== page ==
Guilt feelings were the longest battle I face after I lost JC. Everything I’ve done wrong from the time he was growing up came crashing in my mind that was too difficult to bear. Going back to my shortcomings was a torture to my spirit more than losing him.

I was barely 21 years old when I gave birth to him. I do not know much about life then much more raising a kid. Many years later I realized I was just growing up with him when I had him around. The emotional immaturity was evident in many ways I dealt with him while he was growing up.

I never knew when he started drinking although I’m sure now it was during his high school years. It had not been obvious to us right away because of the circumstance we had then.  I was too busy that time with my work and I never knew that the alcohol on his system could be so cunning, I felt like I have been complacent. Besides, I do not know what to do.

Probably that was the deepest guilt I carried on with myself, not doing something better despite my husband’s constant reminder to me that we cannot do anything unless our son himself wanted to do something about his drinking. It was hard for me to accept that we really cannot do anything. I felt like I resign to turning over to God what was best for our son. And what is wrong with that?

The remorse I felt towards myself for not knowing what to do with my son’s drinking was a punishment I gave myself unknowingly. I feel so stupid thinking that I could have done better things like understanding him more and loving him more as if I had given him less. It was really hard to accept that I did nothing but pray and turn over everything to God  as if I can do so much more in my head.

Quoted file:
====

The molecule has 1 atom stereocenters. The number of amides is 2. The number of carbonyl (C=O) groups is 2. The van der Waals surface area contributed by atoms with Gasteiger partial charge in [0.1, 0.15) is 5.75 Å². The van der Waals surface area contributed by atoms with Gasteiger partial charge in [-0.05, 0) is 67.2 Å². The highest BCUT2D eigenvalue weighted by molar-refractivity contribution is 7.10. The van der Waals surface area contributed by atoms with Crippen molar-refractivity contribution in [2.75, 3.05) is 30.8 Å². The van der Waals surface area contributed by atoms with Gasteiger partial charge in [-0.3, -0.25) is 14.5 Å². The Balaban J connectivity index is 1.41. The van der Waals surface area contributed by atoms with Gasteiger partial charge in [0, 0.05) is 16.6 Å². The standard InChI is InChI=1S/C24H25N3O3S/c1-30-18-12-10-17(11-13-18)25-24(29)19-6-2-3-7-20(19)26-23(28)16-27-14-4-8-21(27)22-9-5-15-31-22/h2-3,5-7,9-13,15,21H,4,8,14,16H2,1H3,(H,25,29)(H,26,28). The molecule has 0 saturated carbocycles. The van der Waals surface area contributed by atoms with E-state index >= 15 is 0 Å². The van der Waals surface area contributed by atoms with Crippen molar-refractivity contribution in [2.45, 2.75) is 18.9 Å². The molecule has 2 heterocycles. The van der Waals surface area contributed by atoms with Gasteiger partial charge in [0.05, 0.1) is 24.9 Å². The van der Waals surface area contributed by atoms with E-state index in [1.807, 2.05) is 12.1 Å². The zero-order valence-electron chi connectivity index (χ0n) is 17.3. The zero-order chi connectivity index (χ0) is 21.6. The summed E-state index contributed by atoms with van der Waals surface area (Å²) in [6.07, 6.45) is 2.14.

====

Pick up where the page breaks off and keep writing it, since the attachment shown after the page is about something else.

Until one day I heard someone who lost a son as well saying something like “What else could have I done?”  “That was the best me and the best him at the time we were together.”

And then I realized much the same thing. Probably I could have done something much better, but what I did was the only one I knew well at the time he was with me. I knew I tried to do the best I could with him and I believed he tried to be the best son he could be with me as well.  His funny, loving and kind spirit made me very sure of that. So what we both did were the only things we knew best then.

Knowing those things were liberating. I don’t know if I  am done with the guilt but at least I know that if there were some thing I was not able to do, that was beyond my capacity and knowledge at the time he was with me.  I forgive myself from my shortcoming and accept that I could never be a perfect mom, just as he could never be a perfect son.  We just both try to be who we are at the time we were together and we cannot have it back. It’s done.

A few days from now he will be four years gone but I am confident I have not lost him after all. He is still here in my heart and I knew his life continues. The love and forgiveness that we gave each other will remain here for as long as I live.

I am missing him so much most of the days and remembering him never fails to put a smile in my heart. He tried to be the best son I could ever have and I tried to be the best mom I could ever be in this life until we meet again.